The numbers of indentured Chinese laborers (no more than 63,000) and the length of their stay do not grasp the complexity of their significance and history. Their significance is not that they were either new chattel slaves or wage labor, as scholars of indentured labor have implicitly debated and theorized,3 but that they were constitutive of a large-scale circulation of laborers that included, among others, emancipated African slaves, indentured Indian laborers, and unskilled and skilled Europeans. Not only did they crisscross different European empires and formed important transnational networks and connections throughout the latter half of the nineteenth and early twentieth century, but they were also part of a global re-divisioning of labor that reflected the territorial division of the world. In the early decade of the 1900s, the indentured Chinese laborers deployed on the Rand were not only recruited from an area where Britain was dominant, but they also came to feature prominently in a transnational debate between Britain and the white dominions in its empire. The latter revealed that ideas about the “civilizing” imperial mission, human freedom and universal equality, and race were still being defined. Against this backdrop, the critique of the nature of the indentureship of Chinese on the Rand as a new system of slavery was aimed at highlighting capitalist exploitation of an inferior non-European race that British imperialism supported. The juxtaposition of these laborers with (former) African slaves appealed to and questioned the sense of moral and material progress among Europeans in the metropolitan center and in the colonies. At the same time, Chinese was also racialized as a defenseless people, requiring protection, and the indentured labor form that came to circumscribe their labor was treated as a measurement “of a transition from archaic to modern forms of economy and polity.”4 While the former justified the exclusion of Chinese from the Rand for humanitarian or moral purpose, the latter rendered indentured labor a pre-modern form of labor. Both suggest that Chinese and indentured labor stood outside of modern capitalist relations. And such conception, my paper suggests, has contributed to the creation of partial histories that exclude the indentured labor phenomenon, but also Chinese peoples, from key relationships that have formed modern polity, society, and economy in South Africa. My paper further suggests that the place of indentured Chinese labor in the history of the Transvaal offers a different vantage point from which to understand South Africa’s modern racial capitalist transformation.5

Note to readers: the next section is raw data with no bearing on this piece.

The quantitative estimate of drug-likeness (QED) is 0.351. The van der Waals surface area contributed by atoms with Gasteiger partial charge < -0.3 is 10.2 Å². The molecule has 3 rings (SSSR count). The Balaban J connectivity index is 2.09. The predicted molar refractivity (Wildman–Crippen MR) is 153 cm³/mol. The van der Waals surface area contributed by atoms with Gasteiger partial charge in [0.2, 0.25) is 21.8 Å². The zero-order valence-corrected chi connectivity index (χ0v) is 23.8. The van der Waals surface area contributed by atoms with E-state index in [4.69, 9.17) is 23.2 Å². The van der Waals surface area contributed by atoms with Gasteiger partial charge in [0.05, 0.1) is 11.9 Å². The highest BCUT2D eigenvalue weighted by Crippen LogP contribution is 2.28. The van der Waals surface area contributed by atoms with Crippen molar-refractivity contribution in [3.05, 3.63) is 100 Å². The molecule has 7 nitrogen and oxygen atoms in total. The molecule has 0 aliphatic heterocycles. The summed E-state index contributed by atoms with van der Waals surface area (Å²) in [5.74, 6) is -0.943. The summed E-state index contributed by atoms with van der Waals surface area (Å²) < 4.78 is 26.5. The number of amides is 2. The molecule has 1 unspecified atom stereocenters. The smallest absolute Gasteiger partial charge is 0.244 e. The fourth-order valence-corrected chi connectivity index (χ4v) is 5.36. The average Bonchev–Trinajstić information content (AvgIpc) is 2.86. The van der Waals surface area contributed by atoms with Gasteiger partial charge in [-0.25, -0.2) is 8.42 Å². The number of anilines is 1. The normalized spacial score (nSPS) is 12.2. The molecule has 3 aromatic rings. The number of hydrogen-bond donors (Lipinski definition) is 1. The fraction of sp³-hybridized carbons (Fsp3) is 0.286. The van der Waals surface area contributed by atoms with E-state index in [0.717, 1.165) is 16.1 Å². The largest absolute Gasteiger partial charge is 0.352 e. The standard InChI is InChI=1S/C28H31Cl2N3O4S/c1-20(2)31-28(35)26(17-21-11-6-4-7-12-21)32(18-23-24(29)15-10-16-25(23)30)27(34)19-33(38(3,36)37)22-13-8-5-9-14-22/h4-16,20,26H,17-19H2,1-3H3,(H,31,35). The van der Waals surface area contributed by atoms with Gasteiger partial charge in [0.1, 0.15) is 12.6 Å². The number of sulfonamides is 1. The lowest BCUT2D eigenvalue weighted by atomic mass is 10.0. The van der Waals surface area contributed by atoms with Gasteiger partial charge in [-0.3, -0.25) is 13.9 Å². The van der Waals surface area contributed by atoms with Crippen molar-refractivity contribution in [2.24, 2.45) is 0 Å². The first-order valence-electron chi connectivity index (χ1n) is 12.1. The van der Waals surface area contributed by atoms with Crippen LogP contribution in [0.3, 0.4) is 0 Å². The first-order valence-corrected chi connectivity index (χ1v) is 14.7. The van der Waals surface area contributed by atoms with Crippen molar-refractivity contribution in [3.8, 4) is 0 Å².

Surely, their presence in the Transvaal in the early 1900s must have left an imprint on the place. Documents suggesting this are retrievable from the national archives, libraries, and museums across South Africa. The records suggest that they were neither merely commodities that got moved around the world nor were they docile, rather they were human beings, historical agents shaped by, as they influenced, global and place-based relations and processes. Britain’s victory in 1902 not only brought about political and economic reforms that facilitated the incorporation of the Transvaal into the British Empire and capitalist world-economy, but also extended the idea of a “white man’s country” to include South Africa. This idea that justified the domination of political, economic, and social life by white men, according to Lake and Reynolds, was linked to “nineteenth-century imperialisms and the great modern migrations” and settlements of Chinese, Europeans, and Indians in the white settler colonies.6 Furthermore, it “rested on the premise that multiracial democracy was an impossibility”7 or, more specifically, that self-government for all peoples was an impossibility. From such premise, freedom and political rights were cast in racial terms. That is to say, the incorporation of the Transvaal into the British Empire made available a broader discourse of democracy and race to white colonists and deepened a racial order that continued to support the latter’s dominant position. The “Chinese labor question” would shed light on these.